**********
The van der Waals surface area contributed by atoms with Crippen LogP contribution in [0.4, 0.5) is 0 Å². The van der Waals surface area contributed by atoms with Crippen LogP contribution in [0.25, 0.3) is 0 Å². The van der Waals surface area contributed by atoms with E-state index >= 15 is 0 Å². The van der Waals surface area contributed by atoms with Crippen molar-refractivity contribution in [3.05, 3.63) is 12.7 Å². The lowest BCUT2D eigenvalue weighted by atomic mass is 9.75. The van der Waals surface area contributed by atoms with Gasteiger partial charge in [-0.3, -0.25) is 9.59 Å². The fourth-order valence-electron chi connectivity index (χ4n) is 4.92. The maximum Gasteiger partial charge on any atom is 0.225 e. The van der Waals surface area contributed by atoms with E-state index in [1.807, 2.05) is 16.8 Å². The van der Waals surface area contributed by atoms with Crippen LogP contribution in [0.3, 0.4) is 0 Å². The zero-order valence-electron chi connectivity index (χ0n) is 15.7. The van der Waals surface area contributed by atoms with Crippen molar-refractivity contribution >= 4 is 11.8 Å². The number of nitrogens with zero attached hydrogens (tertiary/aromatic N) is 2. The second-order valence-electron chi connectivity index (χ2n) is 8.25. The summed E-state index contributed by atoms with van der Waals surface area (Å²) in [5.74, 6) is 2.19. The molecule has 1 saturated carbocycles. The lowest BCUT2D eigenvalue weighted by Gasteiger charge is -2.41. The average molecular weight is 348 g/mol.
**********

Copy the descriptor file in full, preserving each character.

The van der Waals surface area contributed by atoms with Crippen LogP contribution in [0.4, 0.5) is 0 Å². The van der Waals surface area contributed by atoms with Crippen LogP contribution in [0.25, 0.3) is 0 Å². The van der Waals surface area contributed by atoms with E-state index >= 15 is 0 Å². The van der Waals surface area contributed by atoms with Crippen molar-refractivity contribution in [3.05, 3.63) is 12.7 Å². The lowest BCUT2D eigenvalue weighted by atomic mass is 9.75. The van der Waals surface area contributed by atoms with Gasteiger partial charge in [-0.3, -0.25) is 9.59 Å². The fourth-order valence-electron chi connectivity index (χ4n) is 4.92. The maximum Gasteiger partial charge on any atom is 0.225 e. The van der Waals surface area contributed by atoms with E-state index in [1.807, 2.05) is 16.8 Å². The van der Waals surface area contributed by atoms with Crippen LogP contribution in [0.3, 0.4) is 0 Å². The zero-order valence-electron chi connectivity index (χ0n) is 15.7. The van der Waals surface area contributed by atoms with Crippen molar-refractivity contribution >= 4 is 11.8 Å². The number of nitrogens with zero attached hydrogens (tertiary/aromatic N) is 2. The second-order valence-electron chi connectivity index (χ2n) is 8.25. The summed E-state index contributed by atoms with van der Waals surface area (Å²) in [5.74, 6) is 2.19. The molecule has 1 saturated carbocycles. The lowest BCUT2D eigenvalue weighted by Gasteiger charge is -2.41. The average molecular weight is 348 g/mol.